Eisner didn’t quit with the end of The Spirit, though. Throughout the 70s and 80s he turned out more and more comics, becoming more and more well-known. A Contract With God became known as the “first graphic novel,” coining the term for longer-form comic books that are often much more adult in tone than their magazine counterparts. While some would debate whether or not Eisner coined this phrase himself or whether Contract actually qualifies as coming “first,” few could possibly argue that his stories and the way he told them would change comic books and make the graphic novel a legitimate format for the artform.

He kept working right up until his death, turning out more graphic novels like Minor Miracles, A Life Force, The Building and Life On Another Planet. He was working even in his final days. His last graphic novel, The Plot, will be released later in 2005.

Eisner became synonymous with excellence in comic books. Even the premiere award in the entire medium bears his name — the Eisner Award is to comics what the Oscar is to film.

His thumbprint — what he did for and what he understands about the medium — remains an inspiration to comic artists to this very day. A few weeks ago, in the bustle of all the Christmas shopping I had to do, I was struggling to find a present for my sister, Heather. In a moment of epiphany, I recalled how she has recently renewed her high school interest in art and even asks me from time to time what it would take to learn to draw comics. (She has even shown a lot of interest in taking classes from the Joe Kubert school.) Then it became perfectly clear. I should give her the book almost universally recognized as the finest work ever written about comic books as an art form, what it takes to draw them, how to craft them, how to make a page exciting, how to tell a story.

That work, of course, is Comics and Sequential Art by Will Eisner. And I got her another of his books, Graphic Storytelling and Visual Narrative, to further her education. I knew that whatever question Heather might pose to me, Eisner was far more qualified to answer than I was.

I just never dreamed, as I watched her unwrap those books on Christmas Eve, that only two weeks later the icon who wrote them would be gone.

As Shakespeare was to theatre, as Mozart was to music, as DaVinci was to sculpture and painting, so was Will Eisner to the comic book. He was one of the last true legends of the comic book form. We will never see his like again, but as long as new artists sharpen their pencils and crack the spines of his books to study the craft, he will never be forgotten.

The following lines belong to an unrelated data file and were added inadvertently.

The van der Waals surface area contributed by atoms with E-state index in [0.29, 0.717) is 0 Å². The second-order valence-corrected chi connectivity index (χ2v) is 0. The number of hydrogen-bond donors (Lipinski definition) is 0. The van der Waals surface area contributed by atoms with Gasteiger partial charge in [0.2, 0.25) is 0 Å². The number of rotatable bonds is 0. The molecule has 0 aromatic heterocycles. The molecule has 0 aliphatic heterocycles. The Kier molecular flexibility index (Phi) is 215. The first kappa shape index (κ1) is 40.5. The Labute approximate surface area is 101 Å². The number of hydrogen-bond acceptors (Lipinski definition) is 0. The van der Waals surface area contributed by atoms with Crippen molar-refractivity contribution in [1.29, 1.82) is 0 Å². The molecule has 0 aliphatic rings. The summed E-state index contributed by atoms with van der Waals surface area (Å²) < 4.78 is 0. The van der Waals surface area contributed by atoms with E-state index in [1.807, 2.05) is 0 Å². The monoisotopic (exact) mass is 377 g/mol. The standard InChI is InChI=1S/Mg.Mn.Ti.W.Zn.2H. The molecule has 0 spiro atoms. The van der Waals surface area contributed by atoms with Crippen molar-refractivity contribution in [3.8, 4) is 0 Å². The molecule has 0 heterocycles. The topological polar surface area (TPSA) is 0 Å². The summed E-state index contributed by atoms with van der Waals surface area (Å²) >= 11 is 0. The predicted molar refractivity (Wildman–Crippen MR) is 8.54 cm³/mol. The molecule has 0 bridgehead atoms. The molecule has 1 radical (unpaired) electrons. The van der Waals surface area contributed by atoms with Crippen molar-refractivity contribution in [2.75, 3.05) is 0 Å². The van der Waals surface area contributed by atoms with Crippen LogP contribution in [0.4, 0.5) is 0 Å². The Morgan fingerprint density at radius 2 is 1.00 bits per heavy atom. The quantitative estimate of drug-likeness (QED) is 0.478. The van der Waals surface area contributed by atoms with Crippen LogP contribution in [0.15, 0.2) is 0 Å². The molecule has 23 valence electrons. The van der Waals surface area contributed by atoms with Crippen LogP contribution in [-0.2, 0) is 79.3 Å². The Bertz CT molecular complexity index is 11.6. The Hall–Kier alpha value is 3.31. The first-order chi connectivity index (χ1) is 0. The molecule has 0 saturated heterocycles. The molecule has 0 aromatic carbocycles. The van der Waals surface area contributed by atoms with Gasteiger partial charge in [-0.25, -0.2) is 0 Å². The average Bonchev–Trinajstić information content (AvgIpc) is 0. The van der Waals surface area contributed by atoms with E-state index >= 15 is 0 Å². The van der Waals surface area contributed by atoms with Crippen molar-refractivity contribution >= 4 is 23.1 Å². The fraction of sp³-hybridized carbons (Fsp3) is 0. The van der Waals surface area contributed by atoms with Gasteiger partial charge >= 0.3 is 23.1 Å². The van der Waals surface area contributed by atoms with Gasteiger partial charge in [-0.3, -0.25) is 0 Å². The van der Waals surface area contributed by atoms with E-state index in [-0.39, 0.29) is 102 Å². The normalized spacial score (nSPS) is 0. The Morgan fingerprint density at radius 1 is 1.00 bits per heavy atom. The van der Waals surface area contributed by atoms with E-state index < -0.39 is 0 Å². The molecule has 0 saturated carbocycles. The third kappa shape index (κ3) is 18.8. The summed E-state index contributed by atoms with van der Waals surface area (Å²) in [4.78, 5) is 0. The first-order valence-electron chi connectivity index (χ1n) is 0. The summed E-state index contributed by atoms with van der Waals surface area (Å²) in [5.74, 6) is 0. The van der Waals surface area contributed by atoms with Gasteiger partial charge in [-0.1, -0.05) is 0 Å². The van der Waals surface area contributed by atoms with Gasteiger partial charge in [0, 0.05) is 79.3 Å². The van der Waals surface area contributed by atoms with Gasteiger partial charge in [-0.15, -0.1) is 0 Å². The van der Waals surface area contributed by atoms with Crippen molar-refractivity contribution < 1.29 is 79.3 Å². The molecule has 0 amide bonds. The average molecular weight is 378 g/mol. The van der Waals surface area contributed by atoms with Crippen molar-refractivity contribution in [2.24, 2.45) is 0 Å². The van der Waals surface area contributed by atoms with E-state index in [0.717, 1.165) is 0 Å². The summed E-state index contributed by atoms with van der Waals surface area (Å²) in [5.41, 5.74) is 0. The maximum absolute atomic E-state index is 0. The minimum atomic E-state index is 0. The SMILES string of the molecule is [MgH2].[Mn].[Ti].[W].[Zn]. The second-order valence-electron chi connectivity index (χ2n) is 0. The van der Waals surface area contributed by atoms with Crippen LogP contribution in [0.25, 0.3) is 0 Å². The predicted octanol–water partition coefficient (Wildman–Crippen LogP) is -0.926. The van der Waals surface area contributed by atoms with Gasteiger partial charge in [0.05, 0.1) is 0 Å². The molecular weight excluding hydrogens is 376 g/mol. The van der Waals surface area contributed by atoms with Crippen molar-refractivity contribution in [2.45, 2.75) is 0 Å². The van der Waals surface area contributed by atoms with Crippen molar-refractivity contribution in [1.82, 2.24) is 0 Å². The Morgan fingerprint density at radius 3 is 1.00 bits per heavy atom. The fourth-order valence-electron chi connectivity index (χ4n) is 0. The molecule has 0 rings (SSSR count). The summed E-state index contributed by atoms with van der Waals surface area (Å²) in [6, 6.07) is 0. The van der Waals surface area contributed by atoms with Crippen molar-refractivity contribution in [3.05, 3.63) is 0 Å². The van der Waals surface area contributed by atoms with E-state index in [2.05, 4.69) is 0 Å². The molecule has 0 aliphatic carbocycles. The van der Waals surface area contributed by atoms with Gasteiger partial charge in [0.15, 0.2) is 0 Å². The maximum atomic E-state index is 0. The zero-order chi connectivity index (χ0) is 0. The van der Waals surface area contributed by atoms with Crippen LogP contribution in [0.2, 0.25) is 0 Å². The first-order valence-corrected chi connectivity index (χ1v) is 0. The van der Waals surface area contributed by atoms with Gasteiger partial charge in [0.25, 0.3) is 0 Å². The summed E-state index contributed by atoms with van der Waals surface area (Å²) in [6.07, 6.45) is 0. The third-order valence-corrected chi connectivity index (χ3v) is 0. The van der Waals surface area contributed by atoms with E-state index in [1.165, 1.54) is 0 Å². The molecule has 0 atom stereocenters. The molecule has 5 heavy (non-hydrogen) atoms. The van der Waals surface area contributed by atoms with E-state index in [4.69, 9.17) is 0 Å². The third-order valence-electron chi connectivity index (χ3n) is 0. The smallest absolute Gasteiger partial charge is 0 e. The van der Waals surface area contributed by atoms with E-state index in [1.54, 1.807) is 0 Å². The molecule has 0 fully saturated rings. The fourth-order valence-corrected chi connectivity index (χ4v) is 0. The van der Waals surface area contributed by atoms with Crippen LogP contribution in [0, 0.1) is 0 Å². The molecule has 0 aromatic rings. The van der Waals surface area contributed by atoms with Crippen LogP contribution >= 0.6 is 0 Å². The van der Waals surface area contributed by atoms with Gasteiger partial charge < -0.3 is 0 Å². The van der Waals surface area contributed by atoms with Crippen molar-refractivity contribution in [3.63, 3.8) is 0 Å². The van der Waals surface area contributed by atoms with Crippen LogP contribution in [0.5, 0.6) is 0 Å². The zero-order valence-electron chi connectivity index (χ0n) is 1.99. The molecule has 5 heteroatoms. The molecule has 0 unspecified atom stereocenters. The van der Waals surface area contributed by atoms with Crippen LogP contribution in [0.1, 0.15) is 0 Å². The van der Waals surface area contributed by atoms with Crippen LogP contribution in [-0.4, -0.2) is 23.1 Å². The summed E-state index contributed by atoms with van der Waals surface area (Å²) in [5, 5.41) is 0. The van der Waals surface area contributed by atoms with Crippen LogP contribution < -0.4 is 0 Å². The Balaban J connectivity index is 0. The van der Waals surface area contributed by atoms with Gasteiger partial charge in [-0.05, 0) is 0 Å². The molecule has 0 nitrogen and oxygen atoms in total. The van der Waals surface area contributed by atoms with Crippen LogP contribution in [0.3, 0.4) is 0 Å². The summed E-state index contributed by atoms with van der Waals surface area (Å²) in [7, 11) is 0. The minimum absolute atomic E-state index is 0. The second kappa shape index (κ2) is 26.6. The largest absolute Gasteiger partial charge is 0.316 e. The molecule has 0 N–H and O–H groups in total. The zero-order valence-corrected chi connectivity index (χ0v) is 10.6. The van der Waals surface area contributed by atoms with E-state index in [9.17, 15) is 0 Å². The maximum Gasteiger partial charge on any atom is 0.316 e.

FAVORITE OF THE WEEK: December 29, 2004

The last week of the year also brought with it perhaps the most exciting launch, certainly the best comic of the week, the new Legion of Super-Heroes #1. While I was admittedly skeptical about this title’s reason for being (I really didn’t think the Legion needed yet another reboot), I did have faith in the talent of Mark Waid and Barry Kitson to deliver a knockout story, and I wasn’t disappointed. This was a fantastic comic book and a great new beginning for the Legion. If you’ve never read their comic book before, don’t worry, it’s all new from here on out. This is a great place to start.

Blake M. Petit is the author of the superhero comedy novel, Other People’s Heroes, the suspense novel The Beginner and the Christmas-themed eBook A Long November. He’s also the co-host, with whoever the hell is available that week, of the 2 in 1 Showcase Podcast and the weekly audio fiction podcast Blake M. Petit’s Evercast. E-mail him at BlakeMPetit@gmail.com and visit him on the web at Evertime Realms. Read past columns at the Everything But Imaginary Archive Page, and check out his new experiment in serial fiction at Tales of the Curtain.


0 Responses to “Classic EBI #96: The Spirit of Will Eisner”

  1. Leave a Comment

Leave a Reply

Fill in your details below or click an icon to log in:

WordPress.com Logo

You are commenting using your WordPress.com account. Log Out /  Change )

Facebook photo

You are commenting using your Facebook account. Log Out /  Change )

Connecting to %s

June 2011

Blog Stats

  • 319,608 hits

Blake's Flickr Photos

Enter your email address to follow this blog and receive notifications of new posts by email.

%d bloggers like this: